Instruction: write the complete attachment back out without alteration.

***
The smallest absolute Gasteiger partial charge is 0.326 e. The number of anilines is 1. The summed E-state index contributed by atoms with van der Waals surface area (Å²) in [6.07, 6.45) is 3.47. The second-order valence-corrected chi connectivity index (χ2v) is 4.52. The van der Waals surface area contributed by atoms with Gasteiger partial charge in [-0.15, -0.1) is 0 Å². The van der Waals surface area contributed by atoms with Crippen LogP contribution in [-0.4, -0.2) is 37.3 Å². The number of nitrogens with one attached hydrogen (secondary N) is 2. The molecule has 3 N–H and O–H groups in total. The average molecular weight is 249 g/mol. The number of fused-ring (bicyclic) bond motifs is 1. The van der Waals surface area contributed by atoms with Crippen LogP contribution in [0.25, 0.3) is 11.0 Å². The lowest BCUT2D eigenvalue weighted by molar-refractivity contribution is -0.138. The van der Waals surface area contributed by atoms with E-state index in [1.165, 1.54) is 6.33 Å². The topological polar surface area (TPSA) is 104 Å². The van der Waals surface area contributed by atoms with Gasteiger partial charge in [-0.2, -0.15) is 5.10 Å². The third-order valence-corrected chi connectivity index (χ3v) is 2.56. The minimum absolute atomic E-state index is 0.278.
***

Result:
The smallest absolute Gasteiger partial charge is 0.326 e. The number of anilines is 1. The summed E-state index contributed by atoms with van der Waals surface area (Å²) in [6.07, 6.45) is 3.47. The second-order valence-corrected chi connectivity index (χ2v) is 4.52. The van der Waals surface area contributed by atoms with Gasteiger partial charge in [-0.15, -0.1) is 0 Å². The van der Waals surface area contributed by atoms with Crippen LogP contribution in [-0.4, -0.2) is 37.3 Å². The number of nitrogens with one attached hydrogen (secondary N) is 2. The molecule has 3 N–H and O–H groups in total. The average molecular weight is 249 g/mol. The number of fused-ring (bicyclic) bond motifs is 1. The van der Waals surface area contributed by atoms with Crippen LogP contribution in [0.25, 0.3) is 11.0 Å². The lowest BCUT2D eigenvalue weighted by molar-refractivity contribution is -0.138. The van der Waals surface area contributed by atoms with E-state index in [1.165, 1.54) is 6.33 Å². The topological polar surface area (TPSA) is 104 Å². The van der Waals surface area contributed by atoms with Gasteiger partial charge in [-0.2, -0.15) is 5.10 Å². The third-order valence-corrected chi connectivity index (χ3v) is 2.56. The minimum absolute atomic E-state index is 0.278.